I know this isn't exactly timely. My apologies. I have had this on my mind for a while and, honestly, just could not--and, really, still cannot--put everything that I am thinking into words.
While I certainly would love to have McNair back with us, I'm not exactly overcome with grief or anything too crippling.
I'm just confused. This does not compute with me. Steve McNair seemed to all of us like a guy who would be around forever. He, unlike any player most of us have ever seen, fought uphill battles unlike any other. Growing up in the hardscrabble rural Pine Belt of southern Mississippi, being snubbed by his state's major universities (fact: Ole Miss foolishly recruited McNair to play tight end), being overlooked by Heisman voters in favor of Rashaan Salaam and Ki-Jana Carter, becoming drafted to a dying franchise and having the weight of its revival placed on his shoulders, coming just one meager yard short of a possible Super Bowl victory, having to share your MVP title, and constantly playing through a broken this or a sprained that will all make someone a symbol of endurance. The fact that a man who was admired by all for his tenacity was taken by us in such a sudden, simple, and brutal fashion is terribly difficult to comprehend. Not finding it appropriate, I won't delve into the nature of his tragic and all-too-revealing passing, save for the fact that he never did a thing to deserve such.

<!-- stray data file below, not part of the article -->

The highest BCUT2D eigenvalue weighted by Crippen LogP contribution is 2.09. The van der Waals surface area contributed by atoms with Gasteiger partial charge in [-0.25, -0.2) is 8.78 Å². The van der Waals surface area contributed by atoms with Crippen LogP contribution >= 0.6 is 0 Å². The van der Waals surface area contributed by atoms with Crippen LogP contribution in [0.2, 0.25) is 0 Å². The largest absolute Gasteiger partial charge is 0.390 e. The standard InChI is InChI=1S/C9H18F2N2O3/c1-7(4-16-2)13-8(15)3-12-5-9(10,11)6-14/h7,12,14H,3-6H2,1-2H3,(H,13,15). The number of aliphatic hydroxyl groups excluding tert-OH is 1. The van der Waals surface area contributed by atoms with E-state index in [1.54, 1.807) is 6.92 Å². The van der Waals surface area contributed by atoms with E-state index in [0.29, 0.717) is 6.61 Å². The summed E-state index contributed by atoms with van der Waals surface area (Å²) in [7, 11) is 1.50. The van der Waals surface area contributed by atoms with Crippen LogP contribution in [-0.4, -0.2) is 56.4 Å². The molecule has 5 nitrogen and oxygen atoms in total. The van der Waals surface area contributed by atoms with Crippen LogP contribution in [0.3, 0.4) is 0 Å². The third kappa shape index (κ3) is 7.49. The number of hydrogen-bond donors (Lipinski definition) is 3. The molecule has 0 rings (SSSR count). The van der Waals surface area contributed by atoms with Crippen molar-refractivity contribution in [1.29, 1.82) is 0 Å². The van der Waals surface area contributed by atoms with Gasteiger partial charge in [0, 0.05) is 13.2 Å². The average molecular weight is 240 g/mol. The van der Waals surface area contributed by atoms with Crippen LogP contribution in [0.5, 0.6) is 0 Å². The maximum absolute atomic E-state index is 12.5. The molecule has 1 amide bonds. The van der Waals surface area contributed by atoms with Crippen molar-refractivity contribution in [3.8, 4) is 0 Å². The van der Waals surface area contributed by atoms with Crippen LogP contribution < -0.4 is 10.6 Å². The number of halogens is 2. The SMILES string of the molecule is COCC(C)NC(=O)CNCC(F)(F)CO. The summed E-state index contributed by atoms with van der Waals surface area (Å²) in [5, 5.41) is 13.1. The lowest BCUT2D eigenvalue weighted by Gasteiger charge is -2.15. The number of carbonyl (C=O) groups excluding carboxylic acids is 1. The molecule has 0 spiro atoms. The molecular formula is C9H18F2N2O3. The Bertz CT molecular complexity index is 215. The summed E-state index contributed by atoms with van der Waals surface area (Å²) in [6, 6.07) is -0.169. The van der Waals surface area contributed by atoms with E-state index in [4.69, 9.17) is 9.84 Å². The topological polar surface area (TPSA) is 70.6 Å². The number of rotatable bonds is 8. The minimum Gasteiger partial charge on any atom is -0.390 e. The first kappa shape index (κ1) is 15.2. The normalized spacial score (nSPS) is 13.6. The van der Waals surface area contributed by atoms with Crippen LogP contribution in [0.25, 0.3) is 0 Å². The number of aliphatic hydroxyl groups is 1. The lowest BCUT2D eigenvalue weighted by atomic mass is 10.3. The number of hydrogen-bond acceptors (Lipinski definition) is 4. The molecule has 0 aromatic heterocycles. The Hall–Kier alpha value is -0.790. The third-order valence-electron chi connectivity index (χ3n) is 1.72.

I never saw Air McNair play his ball at Alcorn State so I could never begin to describe it. But, even if I could, it would never hold a candle to Willie Morris' beautifully written piece on McNair written as an op-ed for the October 22, 1994 New York Times.
I can't elaborate on it any further than this: Steve McNair was one of Mississippi's heroes. Yes, he was an NFL MVP, a Heisman candidate, and the owner of numbers one could only hope for in an EA Sports game. But none of that is why we admired him. In a way, his ability to continuously battle through adversity made him something the entire state of Mississippi could admire.
Goodbye, Steve. May you forever live as a legend of the Magnolia State gridiron.